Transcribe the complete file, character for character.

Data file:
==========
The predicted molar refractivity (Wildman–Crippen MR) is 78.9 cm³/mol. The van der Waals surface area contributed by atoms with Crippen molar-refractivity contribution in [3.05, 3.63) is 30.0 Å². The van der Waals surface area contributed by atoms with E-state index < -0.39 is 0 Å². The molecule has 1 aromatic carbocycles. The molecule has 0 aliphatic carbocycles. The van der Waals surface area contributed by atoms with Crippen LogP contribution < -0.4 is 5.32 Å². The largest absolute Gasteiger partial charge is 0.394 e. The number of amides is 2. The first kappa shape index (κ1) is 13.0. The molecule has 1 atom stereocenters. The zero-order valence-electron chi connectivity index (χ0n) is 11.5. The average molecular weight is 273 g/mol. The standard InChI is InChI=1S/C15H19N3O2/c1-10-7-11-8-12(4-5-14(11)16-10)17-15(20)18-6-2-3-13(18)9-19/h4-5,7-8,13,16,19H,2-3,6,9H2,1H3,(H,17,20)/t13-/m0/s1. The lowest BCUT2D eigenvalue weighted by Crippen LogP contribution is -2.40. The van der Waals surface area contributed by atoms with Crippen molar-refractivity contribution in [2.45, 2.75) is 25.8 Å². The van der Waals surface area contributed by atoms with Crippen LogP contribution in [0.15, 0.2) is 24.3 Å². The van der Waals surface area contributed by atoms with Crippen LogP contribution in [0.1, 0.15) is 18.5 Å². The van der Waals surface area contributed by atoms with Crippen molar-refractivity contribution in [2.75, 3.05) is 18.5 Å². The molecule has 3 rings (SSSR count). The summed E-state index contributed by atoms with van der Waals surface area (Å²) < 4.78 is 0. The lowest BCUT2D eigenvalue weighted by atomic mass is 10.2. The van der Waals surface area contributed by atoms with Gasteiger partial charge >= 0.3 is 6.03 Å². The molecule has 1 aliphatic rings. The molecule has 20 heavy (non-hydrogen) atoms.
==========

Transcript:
The predicted molar refractivity (Wildman–Crippen MR) is 78.9 cm³/mol. The van der Waals surface area contributed by atoms with Crippen molar-refractivity contribution in [3.05, 3.63) is 30.0 Å². The van der Waals surface area contributed by atoms with E-state index < -0.39 is 0 Å². The molecule has 1 aromatic carbocycles. The molecule has 0 aliphatic carbocycles. The van der Waals surface area contributed by atoms with Crippen LogP contribution < -0.4 is 5.32 Å². The largest absolute Gasteiger partial charge is 0.394 e. The number of amides is 2. The first kappa shape index (κ1) is 13.0. The molecule has 1 atom stereocenters. The zero-order valence-electron chi connectivity index (χ0n) is 11.5. The average molecular weight is 273 g/mol. The standard InChI is InChI=1S/C15H19N3O2/c1-10-7-11-8-12(4-5-14(11)16-10)17-15(20)18-6-2-3-13(18)9-19/h4-5,7-8,13,16,19H,2-3,6,9H2,1H3,(H,17,20)/t13-/m0/s1. The lowest BCUT2D eigenvalue weighted by Crippen LogP contribution is -2.40. The van der Waals surface area contributed by atoms with Crippen molar-refractivity contribution in [2.45, 2.75) is 25.8 Å². The van der Waals surface area contributed by atoms with Crippen LogP contribution in [0.15, 0.2) is 24.3 Å². The van der Waals surface area contributed by atoms with Crippen LogP contribution in [0.1, 0.15) is 18.5 Å². The van der Waals surface area contributed by atoms with Crippen molar-refractivity contribution in [2.75, 3.05) is 18.5 Å². The molecule has 3 rings (SSSR count). The summed E-state index contributed by atoms with van der Waals surface area (Å²) < 4.78 is 0. The lowest BCUT2D eigenvalue weighted by atomic mass is 10.2. The van der Waals surface area contributed by atoms with Gasteiger partial charge >= 0.3 is 6.03 Å². The molecule has 1 aliphatic rings. The molecule has 20 heavy (non-hydrogen) atoms.